I found BoJack Horseman the same way most people find any Netflix original programming: mindlessly scrolling through the options looking for something and simultaneously complaining that there isn’t anything. The first episode concerns BoJack taking the last available grocery store muffins from Neil McBeal, a seal who is also a SEAL. I ended up binging the entire first season in a single Saturday. Having pumped $6 billion dollars into their original content, Netflix was bound to find some winners here and there. But I think even they would not have forecasted that the animated series where a horse vomits cotton candy off a balcony would become a critical darling.
Voiced by Arrested Development‘s Will Arnett, the titular character is a horse and washed-up 90’s sitcom actor (think Bob Saget) living in a stately mansion in the Hollywood Hills. His show, Horsin’ Around, ran for nine seasons and was the tale of one horse who adopts three orphans and raises them himself. It has now been off the air for almost twenty years, and BoJack has done nothing since, leaving him perpetually unhappy, constantly sleeping off a bender or working on his next one.
At the beginning of the first season, the main characters of Bojack’s story are quickly established.
- Princess Carolyn (Amy Sedaris), BoJack’s long-suffering agent and ex-girlfriend, a pink tabby cat with almost too much ambition to handle.
- Todd (Aaron Paul), BoJack’s perpetually upbeat roommate and best friend, a squatter who came to one of BoJack’s parties and just….never left.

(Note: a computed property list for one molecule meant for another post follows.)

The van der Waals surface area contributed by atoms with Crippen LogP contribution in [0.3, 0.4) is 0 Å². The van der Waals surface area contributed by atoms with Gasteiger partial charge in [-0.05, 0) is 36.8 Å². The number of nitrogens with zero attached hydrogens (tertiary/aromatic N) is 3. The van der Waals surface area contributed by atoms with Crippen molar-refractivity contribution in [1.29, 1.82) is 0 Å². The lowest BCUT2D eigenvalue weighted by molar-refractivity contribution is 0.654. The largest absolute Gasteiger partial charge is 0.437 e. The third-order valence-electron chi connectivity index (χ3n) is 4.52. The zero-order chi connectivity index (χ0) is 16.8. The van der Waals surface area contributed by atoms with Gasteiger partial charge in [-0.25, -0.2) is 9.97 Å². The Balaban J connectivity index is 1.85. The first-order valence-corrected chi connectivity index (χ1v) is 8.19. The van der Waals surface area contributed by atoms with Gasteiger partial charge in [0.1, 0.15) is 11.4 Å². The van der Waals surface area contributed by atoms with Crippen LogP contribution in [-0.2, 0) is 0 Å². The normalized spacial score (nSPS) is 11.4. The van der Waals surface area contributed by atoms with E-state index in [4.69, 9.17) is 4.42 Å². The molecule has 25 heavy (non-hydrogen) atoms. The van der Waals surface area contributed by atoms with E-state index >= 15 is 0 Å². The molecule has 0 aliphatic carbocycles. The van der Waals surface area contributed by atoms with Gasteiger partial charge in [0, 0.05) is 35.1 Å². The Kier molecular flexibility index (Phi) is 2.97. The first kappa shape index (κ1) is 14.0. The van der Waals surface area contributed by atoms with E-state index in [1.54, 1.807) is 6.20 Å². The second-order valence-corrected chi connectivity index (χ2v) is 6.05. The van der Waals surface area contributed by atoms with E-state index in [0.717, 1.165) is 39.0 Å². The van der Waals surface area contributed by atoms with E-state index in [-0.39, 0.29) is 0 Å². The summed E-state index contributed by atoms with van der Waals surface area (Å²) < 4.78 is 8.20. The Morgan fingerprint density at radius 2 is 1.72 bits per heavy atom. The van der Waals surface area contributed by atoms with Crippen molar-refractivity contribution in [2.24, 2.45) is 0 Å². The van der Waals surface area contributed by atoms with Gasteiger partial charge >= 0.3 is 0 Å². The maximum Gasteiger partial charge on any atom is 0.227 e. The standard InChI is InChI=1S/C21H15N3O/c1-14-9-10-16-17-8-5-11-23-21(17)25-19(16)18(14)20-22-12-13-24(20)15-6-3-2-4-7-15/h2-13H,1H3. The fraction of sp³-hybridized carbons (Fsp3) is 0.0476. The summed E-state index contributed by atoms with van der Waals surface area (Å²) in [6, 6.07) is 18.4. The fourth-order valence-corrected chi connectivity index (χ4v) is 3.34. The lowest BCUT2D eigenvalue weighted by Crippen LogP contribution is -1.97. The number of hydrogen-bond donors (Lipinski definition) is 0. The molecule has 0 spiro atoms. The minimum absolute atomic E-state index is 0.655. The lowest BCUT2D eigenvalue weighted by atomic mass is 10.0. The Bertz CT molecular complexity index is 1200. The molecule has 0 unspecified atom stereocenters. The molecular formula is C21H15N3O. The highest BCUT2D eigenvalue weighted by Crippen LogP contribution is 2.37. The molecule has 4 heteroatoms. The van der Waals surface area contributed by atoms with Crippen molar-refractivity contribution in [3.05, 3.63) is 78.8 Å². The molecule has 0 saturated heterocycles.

- The forever optimistic Mr. PeanutButter (Paul F. Tompkins), a labrador retriever and actor who rose to fame on a Horsin’ Around rip off, Mr. PeanutButter’s House, and mistakenly believes he and Bojack are best friends.
- Diane Nguyen (Alison Brie), Mr. Peanutbutter’s girlfriend-cum-wife and Bojack’s ghostwriter turned confidant, who is probably just as lost and confused as Bojack, but much more reticent to admit it.
As much as this is a show about Bojack’s journey to self-love, it is also about each of his friends finding their own version of contentment. Each wit their own growth and realizations, dealing with their own drama and neuroses.
At the end of season 3, BoJack was a lost man, er, horse. His book had been a huge success, and he had “starred” in his dream project, Secretariat and his career was never going to be hotter. But he had never been more miserable, on the verge of committing vehicular suicide after shoving his friends away, one by one. They had, frankly, grown tired of his shit- the constant negativity, poor decisions and predictable apologizing – not only because of how it affects him, but how much effort he puts into bring them down to wallow in it alongside him. BoJack thinks of himself as toxic, and anathema to everything he touches. So, he goes somewhere he thinks he will be alone – his grandparents’ Michigan summer home.
If there first three seasons were a path to his nadir, the fourth is a decided tick upward for Bojack, at least emotionally. Upon finally returning to Hollywoo, he is introduced to a girl whom he believes to be his daughter, a nineteen year old horse named Hollyhock Mannheim-Mannheim-Guerrero-Robinson-Zilberschlag-Hsung-Fonzarelli-McQuack (which is the only time I will be writing out her name in its entirety).
Adopted by eight gay dads in a polyamourous relationship, Hollyhock believes Bojack to be her blood relative and is proven correct by a DNA test. The remainder of the season is a look into Bojack desperately trying to keep his toxicity away from her. He worries that it’s gotten to her already, coded deep within her genes like a bomb he planted himself. The guilt might be completely manufactured, but its results are real as Bojack attempts to push her away. He’s up front about it, but it doesn’t necessarily make it noble all of the sudden.